2) "Gamers" who feel a real sense of accomplishment if they can stick the CD in the drive for the first time and successfully install the game by clicking "Next" repeatedly.

Group 1 is generally competent enough to use the reverse patch if a problem prevents them from enjoying the new beta code. Group 2 is more likely to call Bioware support and run up a huge phone bill.

Group 1 may appreciate being able to test the new features before most other people see them, and is more likely to be understanding of issues. Furthermore, in the event of a problem, Group 1 probably knows enough to get on a Bioware message board and let others know about it in the proper forum. Group 2... does not.

The last thing the company wants is to release buggy code to Group 2. Support costs = bad. Potentially thousands of people that all of a sudden can't play their new game and don't know how to uninstall the patch = very bad.

But at the same time, the team wants to be able to release these fixes/new features as quickly as possible. For that, they need testing hours. LOTS of testing hours - and as large a variety of different computer configurations as possible. A public beta is the best way to achieve that. Hiring dozens of full-time testers and putting together a zillion different machines to test on is _expensive_, and hard to justify once a game has already been released.

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News Comments > Carmack on DOOM 3
9. Save games May 15, 2003, 10:34 The Pyro
I was just wondering about how saves would work yesterday. Seems to me that being able to save anywhere, anytime takes away from the mood of the game. Why be afraid of dying if you can always just reload from 20 seconds ago?

Some people argue that limited saving makes a game frustrating... I COMPLETELY disagree. One of my favorite games is Angband and its variants ( ). The game takes dozens and dozens of hours to complete, and death is permanent. One mistake and you could lose 20 hours of work.

Of course many players choose to bypass the system and "cheat death" by backing up their save files... but if you ask me, that takes away all of the tension.

Perhaps some sort of hybrid save file scheme is needed? By default, only let players save at the ends of levels. But allow players to turn on a "Cheat death" option or something that lets them save anywhere.

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News Comments > Dungeon Siege II Announced
30. Dungeon Siege, etc... May 13, 2003, 21:29 The Pyro
First, a couple thoughts on the original game:
I found Dungeon Siege to be extremely addictive. I suppose the lack of loading screens did contribute a bit to that. There's always the push to go just a little bit farther.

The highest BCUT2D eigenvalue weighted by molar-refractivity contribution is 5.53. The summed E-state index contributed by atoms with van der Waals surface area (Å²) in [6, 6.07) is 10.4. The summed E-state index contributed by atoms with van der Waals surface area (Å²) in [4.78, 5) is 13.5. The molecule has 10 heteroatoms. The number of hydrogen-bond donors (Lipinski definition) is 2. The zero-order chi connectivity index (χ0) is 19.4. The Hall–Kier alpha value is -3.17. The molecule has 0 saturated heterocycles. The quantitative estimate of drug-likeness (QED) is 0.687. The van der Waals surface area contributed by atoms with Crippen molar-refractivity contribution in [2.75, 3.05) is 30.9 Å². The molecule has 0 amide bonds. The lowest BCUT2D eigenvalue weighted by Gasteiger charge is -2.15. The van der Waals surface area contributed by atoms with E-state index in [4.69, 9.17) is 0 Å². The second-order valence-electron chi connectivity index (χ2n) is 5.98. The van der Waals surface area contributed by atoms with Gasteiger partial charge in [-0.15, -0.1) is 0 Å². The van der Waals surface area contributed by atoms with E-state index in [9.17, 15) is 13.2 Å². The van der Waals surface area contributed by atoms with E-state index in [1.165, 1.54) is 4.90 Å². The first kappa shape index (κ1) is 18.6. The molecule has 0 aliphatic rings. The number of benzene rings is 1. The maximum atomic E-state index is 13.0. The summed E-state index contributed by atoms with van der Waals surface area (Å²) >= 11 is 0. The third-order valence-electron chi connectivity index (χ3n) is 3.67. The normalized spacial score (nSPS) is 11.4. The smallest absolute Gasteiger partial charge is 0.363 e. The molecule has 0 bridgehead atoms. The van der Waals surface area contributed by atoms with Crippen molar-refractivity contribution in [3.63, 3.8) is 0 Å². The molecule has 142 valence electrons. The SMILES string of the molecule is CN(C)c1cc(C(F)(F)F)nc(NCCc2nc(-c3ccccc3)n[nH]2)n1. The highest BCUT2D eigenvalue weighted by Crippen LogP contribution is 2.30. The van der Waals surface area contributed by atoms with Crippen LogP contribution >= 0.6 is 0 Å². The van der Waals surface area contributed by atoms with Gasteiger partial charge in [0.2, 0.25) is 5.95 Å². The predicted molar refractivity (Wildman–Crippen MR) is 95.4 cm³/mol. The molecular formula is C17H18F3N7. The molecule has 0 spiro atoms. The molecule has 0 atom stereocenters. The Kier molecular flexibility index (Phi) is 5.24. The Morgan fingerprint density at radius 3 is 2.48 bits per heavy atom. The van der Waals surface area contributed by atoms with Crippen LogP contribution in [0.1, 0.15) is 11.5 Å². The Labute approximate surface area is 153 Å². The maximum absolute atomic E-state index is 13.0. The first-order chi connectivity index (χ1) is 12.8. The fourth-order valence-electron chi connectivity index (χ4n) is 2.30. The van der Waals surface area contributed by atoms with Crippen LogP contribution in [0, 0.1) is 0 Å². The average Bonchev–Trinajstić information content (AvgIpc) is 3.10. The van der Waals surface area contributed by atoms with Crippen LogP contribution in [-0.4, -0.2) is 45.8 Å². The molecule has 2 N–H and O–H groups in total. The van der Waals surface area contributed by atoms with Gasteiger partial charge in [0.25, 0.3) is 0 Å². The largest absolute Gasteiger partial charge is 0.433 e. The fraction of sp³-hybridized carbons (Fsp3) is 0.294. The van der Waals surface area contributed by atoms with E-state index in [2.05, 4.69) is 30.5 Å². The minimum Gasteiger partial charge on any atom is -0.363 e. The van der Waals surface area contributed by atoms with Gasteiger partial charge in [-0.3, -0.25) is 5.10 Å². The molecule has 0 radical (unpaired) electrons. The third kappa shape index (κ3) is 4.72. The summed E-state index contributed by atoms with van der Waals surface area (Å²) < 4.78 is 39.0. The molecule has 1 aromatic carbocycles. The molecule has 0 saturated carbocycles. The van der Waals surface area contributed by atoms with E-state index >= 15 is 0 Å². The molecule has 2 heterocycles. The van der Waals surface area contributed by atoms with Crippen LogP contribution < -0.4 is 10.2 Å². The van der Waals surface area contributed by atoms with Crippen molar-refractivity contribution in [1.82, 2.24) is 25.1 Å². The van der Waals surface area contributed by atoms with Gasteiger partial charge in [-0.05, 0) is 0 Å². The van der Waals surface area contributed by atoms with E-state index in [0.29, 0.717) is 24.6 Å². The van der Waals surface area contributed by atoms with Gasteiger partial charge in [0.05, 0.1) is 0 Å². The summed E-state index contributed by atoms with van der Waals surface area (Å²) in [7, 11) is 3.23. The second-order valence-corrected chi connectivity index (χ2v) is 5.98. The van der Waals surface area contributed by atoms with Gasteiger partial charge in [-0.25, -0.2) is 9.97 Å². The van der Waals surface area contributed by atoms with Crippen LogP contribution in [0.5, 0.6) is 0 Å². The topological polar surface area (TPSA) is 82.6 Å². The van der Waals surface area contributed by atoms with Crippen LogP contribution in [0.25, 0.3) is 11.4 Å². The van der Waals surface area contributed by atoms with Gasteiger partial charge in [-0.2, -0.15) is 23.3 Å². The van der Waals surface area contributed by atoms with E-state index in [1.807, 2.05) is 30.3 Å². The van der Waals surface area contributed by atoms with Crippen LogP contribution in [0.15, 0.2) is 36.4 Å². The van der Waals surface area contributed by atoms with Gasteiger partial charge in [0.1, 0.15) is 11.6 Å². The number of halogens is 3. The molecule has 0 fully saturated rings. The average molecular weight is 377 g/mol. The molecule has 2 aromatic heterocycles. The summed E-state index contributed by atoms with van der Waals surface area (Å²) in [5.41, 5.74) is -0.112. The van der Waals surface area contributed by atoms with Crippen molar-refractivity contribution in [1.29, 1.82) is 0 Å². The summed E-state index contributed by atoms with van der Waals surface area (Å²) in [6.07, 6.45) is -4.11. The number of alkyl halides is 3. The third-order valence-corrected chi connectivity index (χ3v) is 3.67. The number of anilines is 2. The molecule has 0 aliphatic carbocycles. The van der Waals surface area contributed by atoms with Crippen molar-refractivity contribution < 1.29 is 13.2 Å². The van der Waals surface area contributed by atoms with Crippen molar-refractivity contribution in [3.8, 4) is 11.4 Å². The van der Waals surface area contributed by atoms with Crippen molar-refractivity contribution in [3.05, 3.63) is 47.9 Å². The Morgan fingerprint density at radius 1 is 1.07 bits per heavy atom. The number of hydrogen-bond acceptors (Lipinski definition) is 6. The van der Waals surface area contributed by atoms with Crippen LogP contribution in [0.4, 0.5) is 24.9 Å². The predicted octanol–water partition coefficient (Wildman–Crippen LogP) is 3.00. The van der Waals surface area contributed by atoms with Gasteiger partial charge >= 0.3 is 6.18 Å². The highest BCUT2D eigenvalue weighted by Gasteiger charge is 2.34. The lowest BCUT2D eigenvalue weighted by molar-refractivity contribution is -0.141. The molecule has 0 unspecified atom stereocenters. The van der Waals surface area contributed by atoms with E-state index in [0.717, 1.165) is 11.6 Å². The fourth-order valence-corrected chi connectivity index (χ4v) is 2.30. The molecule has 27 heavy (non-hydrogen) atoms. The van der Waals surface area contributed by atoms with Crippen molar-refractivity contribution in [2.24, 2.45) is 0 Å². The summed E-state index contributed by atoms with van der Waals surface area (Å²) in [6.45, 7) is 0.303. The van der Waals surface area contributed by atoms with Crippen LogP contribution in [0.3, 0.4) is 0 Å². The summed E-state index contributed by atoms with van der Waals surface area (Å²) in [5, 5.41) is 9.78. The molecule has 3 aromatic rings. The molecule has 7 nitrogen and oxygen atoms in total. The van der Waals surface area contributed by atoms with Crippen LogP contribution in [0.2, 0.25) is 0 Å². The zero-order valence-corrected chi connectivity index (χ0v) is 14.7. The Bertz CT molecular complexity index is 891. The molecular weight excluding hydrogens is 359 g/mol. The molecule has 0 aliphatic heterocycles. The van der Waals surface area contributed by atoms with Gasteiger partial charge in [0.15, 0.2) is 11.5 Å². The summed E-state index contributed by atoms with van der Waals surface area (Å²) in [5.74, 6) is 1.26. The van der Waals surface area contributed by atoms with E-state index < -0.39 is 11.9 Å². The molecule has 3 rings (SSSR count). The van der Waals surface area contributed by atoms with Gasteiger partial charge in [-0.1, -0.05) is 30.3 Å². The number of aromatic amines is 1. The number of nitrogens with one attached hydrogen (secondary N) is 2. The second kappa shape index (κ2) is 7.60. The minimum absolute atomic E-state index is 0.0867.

Having said that, the gameplay could be extremely frustrating at times. If you want a half-decent nature mage in your party then you HAVE to take them off on their own every now and then and level them up, just so they can catch up with the rest of the party. Like a previous poster said, magic was pretty much crap until you get to the end of the game - and since experience gain is based on how much damage a particular character is doing (not shared among your party), your mages are pathetic unless you babysit them.

The other lousy part about the game (sorry GPG, it was lousy) was the complete lack of RP in this RPG. Surely there must be some balance between a NWN style game and DS?

A few more pros: you have NOT seen this game until you've played it with some 3D glasses A feast for the eyes. And the sound is amazing.

However, I can't say I'm terribly enthusiastic about Dungeon Siege 2. It's not that I don't think it'll be a fun game - it probably will be, and I'll probably buy it shortly after it comes out. But... Dungeon Siege 2 means that I'm going to have to wait that much longer for Chris Taylor to start working on the spiritual successor to Total Annihilation. The original TA offered some of the best gameplay the RTS world has seen.

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News Comments > Out of the Blue
6. Vertical Keyboard Apr 22, 2003, 10:25 The Pyro
Is it just me or does that vertical keyboard seem like a horrible design?

I use the arrow keys VERY frequently when typing. Mostly I use them for navigation in source files when programming. I can't imagine having the arrow keys positioned in the absolute most uncomfortable place (the very center of the keyboard), and having to move by hand around an obnoxious vertical barrier every time I want to use them.

Interesting idea, but it definitely needs another round or two of refinement before I would even consider trying it.

This comment was edited on Apr 22, 10:26.
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252 Comments. 13 pages. Viewing page 10.